What do you do if you think your cat would qualify as an ESA?
Connect with a Licensed Mental Health Professional in Your State
To begin the process of qualifying your pet as an ESA for your condition, you need to connect with a mental health professional who is licensed to operate in the state where you live. If you spend a decent part of the year in two different states, you should be able to consult with mental health professionals in either state about your need for an ESA.
Have a Mental Health Evaluation
Once you have connected with a mental health professional licensed in your state, they will collect information on your mental and emotional history and evaluate your mental health. They need to do this to determine if you would benefit from an ESA in the first place.
During that same evaluation, they will work with you to understand how you benefit from having a therapy pet or therapy cats. The mental health professionals are trying to understand just how your psychological disability is specifically improved from having therapy pets.
Receive Your ESA Letter
Once it is clear that you benefit from having emotional support cats, your clinician will write you a legal ESA letter that you can use to move your therapy cats with you into any housing unit and ask your landlord to waive your pet fee, take them with you into some public places, and even travel with them.
What Is Your ESA Letter Legally Required to Have
When getting an ESA letter and certifying your cat as an emotional support animal, make sure you have the proper documentation and that your letter contains all the required information.
Official Letterhead of Your Mental Health Provider
The letter needs to contain the letterhead of your clinician. Letterhead is just a fancy way of saying paper with a design on it that represents the provider’s business. It is a formal way of indicating that the letter came from the provider and isn’t a forgery.
Statement About Your Disability and ESA Qualification
The letter must contain a statement that the clinician attests that, based on the information you provided in a live conversation, they have determined that you have a mental disability and qualify for an ESA under the Fair Housing Act or American with Disabilities Act.
License and Contact Information for Your Clinician
The laws allow a landlord or airline to contact the clinician to verify that you have consulted with a professional, so the letter must also include their medical license and contact information.
That allows a landlord to verify that the clinician's license is in good standing and lets them contact the clinician directly to verify the information in the ESA letter.
Frequently Asked Questions
What Is the Difference Between Support Animals and Service Animals
The big difference is that service animals are held to a higher standard of training. Service animals can be service dogs or service cats that have been trained to behave well in public and with other animals and they have been individually trained to perform specific tasks that help individuals with a psychological or physical disability manage their lives better. The rights of service animals are protected under federal laws, including the Americans with Disabilities Act (ADA, the Fair Housing Act (FHA), and the Air Carrier Access Act (ACAA).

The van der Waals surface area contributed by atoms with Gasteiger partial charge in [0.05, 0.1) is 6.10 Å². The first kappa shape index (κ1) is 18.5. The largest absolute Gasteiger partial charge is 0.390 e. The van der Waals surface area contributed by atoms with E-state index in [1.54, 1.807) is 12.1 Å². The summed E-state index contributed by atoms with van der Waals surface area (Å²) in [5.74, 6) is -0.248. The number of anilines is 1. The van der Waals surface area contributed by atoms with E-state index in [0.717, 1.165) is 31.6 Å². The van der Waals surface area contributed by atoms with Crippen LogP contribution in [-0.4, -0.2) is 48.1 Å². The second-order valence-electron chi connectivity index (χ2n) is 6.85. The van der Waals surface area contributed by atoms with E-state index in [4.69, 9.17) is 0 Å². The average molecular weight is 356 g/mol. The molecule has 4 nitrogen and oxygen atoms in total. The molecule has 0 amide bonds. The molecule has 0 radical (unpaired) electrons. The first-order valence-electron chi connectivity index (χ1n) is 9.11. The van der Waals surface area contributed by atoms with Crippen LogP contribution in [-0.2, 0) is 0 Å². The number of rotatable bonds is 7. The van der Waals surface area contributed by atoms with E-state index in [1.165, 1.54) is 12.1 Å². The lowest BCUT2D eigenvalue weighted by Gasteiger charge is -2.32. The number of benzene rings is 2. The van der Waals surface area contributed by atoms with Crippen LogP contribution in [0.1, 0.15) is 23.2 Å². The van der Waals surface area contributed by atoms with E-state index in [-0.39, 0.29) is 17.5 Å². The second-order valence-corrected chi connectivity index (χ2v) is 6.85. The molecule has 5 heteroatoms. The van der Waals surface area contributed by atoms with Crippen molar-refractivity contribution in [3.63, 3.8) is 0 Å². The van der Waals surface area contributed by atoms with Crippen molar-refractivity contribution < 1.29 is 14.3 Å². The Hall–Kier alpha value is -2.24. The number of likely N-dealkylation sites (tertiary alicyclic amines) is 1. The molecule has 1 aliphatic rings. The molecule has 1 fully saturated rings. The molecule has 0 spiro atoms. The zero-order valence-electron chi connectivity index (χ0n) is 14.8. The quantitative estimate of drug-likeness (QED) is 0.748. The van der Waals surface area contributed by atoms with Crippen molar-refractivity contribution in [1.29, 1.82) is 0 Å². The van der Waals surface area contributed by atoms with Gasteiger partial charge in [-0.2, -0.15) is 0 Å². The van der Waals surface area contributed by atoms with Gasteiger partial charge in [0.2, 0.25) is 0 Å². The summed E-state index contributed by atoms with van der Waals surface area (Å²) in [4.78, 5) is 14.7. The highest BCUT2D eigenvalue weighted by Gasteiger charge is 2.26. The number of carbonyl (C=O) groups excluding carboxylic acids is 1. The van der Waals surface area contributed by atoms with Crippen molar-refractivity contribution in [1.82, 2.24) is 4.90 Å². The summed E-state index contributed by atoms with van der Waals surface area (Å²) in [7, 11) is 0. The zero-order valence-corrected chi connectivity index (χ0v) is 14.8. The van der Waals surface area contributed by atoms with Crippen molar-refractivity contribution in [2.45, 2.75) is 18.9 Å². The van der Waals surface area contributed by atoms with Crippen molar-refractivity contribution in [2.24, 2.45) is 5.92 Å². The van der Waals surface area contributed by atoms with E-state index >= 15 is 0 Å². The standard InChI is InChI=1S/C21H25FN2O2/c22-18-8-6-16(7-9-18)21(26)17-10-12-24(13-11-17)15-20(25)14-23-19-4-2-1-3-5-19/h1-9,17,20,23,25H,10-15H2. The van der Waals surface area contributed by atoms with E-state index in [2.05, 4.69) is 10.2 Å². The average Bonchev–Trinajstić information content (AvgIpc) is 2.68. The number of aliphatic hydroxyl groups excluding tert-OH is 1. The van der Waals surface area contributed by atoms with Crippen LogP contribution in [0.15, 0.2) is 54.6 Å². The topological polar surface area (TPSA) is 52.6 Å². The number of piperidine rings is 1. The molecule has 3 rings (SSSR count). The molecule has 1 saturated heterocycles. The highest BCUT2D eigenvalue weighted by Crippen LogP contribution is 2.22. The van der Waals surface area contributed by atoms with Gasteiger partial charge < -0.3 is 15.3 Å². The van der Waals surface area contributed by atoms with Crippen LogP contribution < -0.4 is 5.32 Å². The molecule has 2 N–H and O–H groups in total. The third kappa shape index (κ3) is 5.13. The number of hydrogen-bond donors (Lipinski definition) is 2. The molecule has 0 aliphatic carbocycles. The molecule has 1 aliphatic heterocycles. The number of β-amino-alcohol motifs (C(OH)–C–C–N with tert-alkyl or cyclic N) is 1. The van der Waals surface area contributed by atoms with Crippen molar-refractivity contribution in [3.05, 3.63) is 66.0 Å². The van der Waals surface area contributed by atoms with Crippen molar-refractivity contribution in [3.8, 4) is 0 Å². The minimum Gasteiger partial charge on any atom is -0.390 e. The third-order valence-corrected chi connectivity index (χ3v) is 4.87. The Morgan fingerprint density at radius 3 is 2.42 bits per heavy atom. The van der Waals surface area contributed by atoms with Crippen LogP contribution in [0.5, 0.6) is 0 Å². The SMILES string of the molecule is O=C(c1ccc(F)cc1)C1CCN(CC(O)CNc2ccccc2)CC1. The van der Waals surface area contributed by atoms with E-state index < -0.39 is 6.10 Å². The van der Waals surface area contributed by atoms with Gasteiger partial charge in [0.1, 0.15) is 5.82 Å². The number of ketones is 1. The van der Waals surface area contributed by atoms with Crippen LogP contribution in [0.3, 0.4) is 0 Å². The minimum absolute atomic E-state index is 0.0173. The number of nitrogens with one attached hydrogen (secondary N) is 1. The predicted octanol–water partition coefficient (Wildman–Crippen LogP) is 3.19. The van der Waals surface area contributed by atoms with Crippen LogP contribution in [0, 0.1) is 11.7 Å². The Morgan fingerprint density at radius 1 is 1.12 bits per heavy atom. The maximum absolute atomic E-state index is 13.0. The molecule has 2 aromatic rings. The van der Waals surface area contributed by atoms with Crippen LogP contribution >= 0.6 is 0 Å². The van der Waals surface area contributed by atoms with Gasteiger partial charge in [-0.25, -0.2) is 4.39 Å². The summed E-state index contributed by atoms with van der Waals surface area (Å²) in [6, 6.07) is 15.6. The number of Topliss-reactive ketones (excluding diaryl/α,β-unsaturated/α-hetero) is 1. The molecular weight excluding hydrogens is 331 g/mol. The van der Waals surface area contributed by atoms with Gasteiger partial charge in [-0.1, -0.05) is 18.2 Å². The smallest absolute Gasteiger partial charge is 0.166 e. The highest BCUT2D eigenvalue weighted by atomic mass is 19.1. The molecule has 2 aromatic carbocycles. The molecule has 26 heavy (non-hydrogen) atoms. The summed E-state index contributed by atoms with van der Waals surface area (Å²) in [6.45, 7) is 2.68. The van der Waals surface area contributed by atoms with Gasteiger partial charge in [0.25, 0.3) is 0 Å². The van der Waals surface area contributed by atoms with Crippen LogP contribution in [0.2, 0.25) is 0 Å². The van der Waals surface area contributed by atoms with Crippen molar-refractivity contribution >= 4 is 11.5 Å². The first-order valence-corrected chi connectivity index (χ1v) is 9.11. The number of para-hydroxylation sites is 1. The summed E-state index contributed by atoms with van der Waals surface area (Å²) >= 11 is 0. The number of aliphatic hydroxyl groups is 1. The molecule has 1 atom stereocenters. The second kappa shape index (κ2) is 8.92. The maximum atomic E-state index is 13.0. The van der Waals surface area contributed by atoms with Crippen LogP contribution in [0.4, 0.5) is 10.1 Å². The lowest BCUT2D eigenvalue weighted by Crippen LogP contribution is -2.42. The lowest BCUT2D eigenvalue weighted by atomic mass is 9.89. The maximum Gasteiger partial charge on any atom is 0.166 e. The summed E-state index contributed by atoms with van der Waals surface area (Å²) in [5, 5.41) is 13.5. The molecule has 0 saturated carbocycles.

Who Can Train Service Animals?
Service animals can be trained by anyone, including yourself. The ADA recognizes that dealing with a disability can be extremely difficult and likely does not want to put up barriers to people getting the support they need. As a result, you can train a service animal at home yourself or, if you need help with training, you can contact one of the many organizations that provide service animal training services across the country.
What Is a Psychiatric Service Animal Trained to Do?
A psychiatric service animal (PSA) can be trained in a host of different tasks including:
- Reducing anxiety by sitting on your lap or putting pressure on your chest
- Nudging you when you're caught up in rumination
- Reminding you to take medications
- Pushing you to remove yourself from stressful situations
The tasks they are trained to perform are aimed at helping you deal with a symptom of your mental health disability and can qualify them to be service animals. Can cats be service animals? Yes, cats can be trained as psychiatric service animals and do a great job of providing that support.
What Additional Benefits Come with Psychiatric Service Cats?
Psychiatric service cats are allowed on any airline without a fee and have the right to go with you into any public space - including restaurants, supermarkets, and other public areas.
Emotional support animals (ESAs) aren't protected in quite the same way. Your emotional support cats are legally allowed to move into any housing unit, travel with you to any Airbnb, and live in University dorms.
But unfortunately, after recent federal rule changes, ESAs are allowed to fly free only on certain international airlines. And, while your desire to have your ESA with you will generally be respected in other public places, unlike with a service animal, you don't have a federally protected right to take them with you into any public space.